Glycemic Load Calculator

Helps you determine how much your blood sugar levels will raise after eating a specific food based on its glycemic index and carbohydrate amount.

Refer to the text below the tool for more information about calculating glycemic load and its classification.


The glycemic load of food products is an indicator based on the glycemic index and carbohydrate amount which provides guidance on how much blood sugar levels are expected to rise following ingestion of a particular food item.

This tool may be particularly useful to diabetes suffering patients who need to finely control their blood sugar levels.


Glycemic Load = Glycemic index x Carbohydrate content in g / 100

Glycemic Load Classification
≤10 Low
11 - 19 Medium
≥20 High

Glycemic Index
Carbohydrate Content
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Steps on how to print your input & results:

1. Fill in the calculator/tool with your values and/or your answer choices and press Calculate.

2. Then you can click on the Print button to open a PDF in a separate window with the inputs and results. You can further save the PDF or print it.

Please note that once you have closed the PDF you need to click on the Calculate button before you try opening it again, otherwise the input and/or results may not appear in the pdf.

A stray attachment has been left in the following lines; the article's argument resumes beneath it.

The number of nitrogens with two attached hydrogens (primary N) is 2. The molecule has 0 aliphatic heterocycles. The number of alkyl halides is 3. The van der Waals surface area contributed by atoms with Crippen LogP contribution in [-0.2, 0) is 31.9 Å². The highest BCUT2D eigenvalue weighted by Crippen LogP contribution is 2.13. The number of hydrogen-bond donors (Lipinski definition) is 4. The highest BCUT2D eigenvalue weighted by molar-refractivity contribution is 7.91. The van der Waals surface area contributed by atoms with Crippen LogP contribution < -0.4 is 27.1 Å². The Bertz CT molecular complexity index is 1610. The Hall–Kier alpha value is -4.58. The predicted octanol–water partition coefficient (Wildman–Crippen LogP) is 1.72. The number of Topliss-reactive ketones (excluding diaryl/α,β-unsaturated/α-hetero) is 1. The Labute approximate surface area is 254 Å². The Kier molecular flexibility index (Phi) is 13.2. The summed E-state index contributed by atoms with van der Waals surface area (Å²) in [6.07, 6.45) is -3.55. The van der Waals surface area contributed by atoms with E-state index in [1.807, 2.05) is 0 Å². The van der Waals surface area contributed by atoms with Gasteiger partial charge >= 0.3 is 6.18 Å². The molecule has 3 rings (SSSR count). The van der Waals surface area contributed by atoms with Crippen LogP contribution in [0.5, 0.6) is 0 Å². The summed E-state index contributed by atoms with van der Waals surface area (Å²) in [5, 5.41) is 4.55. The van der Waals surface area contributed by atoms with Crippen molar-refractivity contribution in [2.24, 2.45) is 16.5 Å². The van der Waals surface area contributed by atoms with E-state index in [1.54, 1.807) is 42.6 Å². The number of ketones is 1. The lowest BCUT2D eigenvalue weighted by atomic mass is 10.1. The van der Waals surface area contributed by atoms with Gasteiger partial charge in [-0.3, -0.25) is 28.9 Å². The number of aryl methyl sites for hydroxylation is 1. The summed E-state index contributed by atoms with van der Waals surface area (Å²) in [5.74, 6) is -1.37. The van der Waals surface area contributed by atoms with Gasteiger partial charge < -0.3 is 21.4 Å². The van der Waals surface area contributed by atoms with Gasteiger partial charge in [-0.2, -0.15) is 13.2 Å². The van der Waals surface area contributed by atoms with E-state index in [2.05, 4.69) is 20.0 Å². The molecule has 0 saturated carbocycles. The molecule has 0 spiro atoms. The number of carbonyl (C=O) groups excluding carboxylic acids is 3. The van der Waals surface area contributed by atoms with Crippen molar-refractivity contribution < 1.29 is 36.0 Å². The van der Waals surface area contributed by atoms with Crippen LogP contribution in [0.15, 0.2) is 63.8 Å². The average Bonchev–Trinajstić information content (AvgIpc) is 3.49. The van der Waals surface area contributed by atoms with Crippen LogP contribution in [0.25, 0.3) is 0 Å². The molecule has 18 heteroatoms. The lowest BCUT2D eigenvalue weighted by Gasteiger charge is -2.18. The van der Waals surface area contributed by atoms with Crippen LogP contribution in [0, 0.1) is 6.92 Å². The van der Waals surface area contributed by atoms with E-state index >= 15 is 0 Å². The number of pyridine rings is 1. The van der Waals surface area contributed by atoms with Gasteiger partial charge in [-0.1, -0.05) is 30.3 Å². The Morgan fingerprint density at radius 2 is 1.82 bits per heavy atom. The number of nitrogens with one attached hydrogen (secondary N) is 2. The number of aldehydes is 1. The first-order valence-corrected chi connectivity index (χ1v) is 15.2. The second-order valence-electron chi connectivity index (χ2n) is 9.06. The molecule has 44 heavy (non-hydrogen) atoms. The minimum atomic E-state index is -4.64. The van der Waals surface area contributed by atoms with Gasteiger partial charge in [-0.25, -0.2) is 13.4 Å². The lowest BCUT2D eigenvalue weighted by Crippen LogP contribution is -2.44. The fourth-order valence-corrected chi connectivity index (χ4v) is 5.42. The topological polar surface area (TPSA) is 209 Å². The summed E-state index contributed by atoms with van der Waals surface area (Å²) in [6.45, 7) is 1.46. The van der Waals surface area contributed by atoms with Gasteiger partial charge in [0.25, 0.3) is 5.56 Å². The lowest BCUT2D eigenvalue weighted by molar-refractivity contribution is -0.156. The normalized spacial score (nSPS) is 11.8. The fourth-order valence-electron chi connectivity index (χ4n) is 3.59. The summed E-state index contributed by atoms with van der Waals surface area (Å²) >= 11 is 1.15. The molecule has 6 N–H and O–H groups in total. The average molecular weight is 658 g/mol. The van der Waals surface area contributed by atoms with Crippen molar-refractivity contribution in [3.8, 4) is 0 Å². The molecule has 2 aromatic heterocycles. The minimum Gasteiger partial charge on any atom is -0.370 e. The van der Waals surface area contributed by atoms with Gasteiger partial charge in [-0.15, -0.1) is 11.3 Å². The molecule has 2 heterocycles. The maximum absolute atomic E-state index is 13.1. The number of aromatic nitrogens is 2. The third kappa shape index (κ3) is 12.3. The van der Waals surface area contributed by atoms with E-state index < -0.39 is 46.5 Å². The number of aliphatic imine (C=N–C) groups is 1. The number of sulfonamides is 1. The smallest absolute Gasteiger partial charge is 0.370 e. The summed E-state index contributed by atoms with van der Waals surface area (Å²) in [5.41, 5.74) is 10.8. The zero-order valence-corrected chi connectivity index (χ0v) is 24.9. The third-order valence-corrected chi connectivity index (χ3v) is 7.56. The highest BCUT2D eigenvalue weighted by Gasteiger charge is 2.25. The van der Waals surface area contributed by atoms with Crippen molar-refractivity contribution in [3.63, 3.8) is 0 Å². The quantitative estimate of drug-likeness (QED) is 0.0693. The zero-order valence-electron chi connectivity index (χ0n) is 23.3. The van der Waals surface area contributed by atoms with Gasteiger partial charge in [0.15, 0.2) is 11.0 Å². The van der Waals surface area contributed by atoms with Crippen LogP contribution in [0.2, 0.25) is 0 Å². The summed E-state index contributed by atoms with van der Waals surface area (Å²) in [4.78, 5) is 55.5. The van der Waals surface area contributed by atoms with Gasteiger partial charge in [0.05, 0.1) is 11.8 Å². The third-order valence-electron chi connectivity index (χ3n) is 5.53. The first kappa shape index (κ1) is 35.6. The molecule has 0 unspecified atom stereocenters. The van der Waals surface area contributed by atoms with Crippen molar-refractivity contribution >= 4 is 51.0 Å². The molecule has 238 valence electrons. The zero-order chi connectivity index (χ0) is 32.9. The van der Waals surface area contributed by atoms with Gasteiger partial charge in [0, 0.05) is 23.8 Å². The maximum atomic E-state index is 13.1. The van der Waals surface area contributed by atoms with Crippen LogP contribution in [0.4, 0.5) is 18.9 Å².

Glycemic Load Formula

When trying to finely control blood sugar levels, determining glycemic load of particular food items may be more reliable than the glycemic index alone because along with the latter, it also accounts for the carbohydrate content of that portion of food.

Glycemic Load = Glycemic index x Carbohydrate content in g / 100

Similarly to the glycemic index, the load values may be classified into low, medium and high:

Glycemic Load Classification
≤10 Low
11 - 19 Medium
≥20 High

GL estimates the impact of carbohydrate intake and is a term first coined by Harvard researchers. Liu et al. were the first to demonstrate that the GL of a specific food has a direct physiological effect and may be more adequate than just carbohydrate counting for monitoring the glycemic effect of foods.

You may wish to use the Glycemic Index Calculator to retrieve the GI values for the foods you wish to determine the glycemic load for.

Please note that the glycemic index classification is not always equivalent to the glycemic load classification too because, for example:

  • Foods with low GIs but many carbohydrates in their portion size can end up having a high glycemic load (see pasta);
  • Foods with high GIs but little carbohydrates in their portion can have low glycemic loads (some low carb fruits);
 

References

Liu S, Willett WC, Stampfer MJ, Hu FB, Franz M, Sampson L, Hennekens CH, Manson JE. A prospective study of dietary glycemic load, carbohydrate intake, and risk of coronary heart disease in US women. Am J Clin Nutr. 2000; 71(6):1455-61.

Atkinson FS, Foster-Powell K, Brand-Miller JC International tables of glycemic index and glycemic load values: Diabetes Care 31. 2008.

Glycemic Research Institute. (2006-2010) Glycemic Index Defined.


Specialty: Nutrition

System: Endocrine

Article By: Denise Nedea

Published On: October 23, 2020

Last Checked: October 23, 2020

Next Review: October 23, 2025